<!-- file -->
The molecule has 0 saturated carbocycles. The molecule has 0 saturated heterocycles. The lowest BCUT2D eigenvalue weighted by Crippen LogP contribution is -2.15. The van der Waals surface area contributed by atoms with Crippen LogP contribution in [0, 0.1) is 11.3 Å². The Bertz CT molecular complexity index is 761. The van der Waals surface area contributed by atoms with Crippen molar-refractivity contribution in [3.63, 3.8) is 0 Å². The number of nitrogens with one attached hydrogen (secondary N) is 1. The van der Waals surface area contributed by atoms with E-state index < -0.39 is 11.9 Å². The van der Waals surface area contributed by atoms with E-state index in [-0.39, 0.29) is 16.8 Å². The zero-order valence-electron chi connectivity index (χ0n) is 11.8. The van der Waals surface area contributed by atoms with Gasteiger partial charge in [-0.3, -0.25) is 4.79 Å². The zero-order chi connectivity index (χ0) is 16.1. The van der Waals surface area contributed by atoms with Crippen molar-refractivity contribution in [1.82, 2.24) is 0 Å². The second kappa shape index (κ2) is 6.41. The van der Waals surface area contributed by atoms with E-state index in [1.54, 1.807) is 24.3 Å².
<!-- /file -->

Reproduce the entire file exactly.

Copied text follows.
The molecule has 0 saturated carbocycles. The molecule has 0 saturated heterocycles. The lowest BCUT2D eigenvalue weighted by Crippen LogP contribution is -2.15. The van der Waals surface area contributed by atoms with Crippen LogP contribution in [0, 0.1) is 11.3 Å². The Bertz CT molecular complexity index is 761. The van der Waals surface area contributed by atoms with Crippen molar-refractivity contribution in [3.63, 3.8) is 0 Å². The number of nitrogens with one attached hydrogen (secondary N) is 1. The van der Waals surface area contributed by atoms with E-state index < -0.39 is 11.9 Å². The van der Waals surface area contributed by atoms with E-state index in [-0.39, 0.29) is 16.8 Å². The zero-order valence-electron chi connectivity index (χ0n) is 11.8. The van der Waals surface area contributed by atoms with Gasteiger partial charge in [-0.3, -0.25) is 4.79 Å². The zero-order chi connectivity index (χ0) is 16.1. The van der Waals surface area contributed by atoms with Crippen molar-refractivity contribution in [1.82, 2.24) is 0 Å². The second kappa shape index (κ2) is 6.41. The van der Waals surface area contributed by atoms with E-state index in [1.54, 1.807) is 24.3 Å².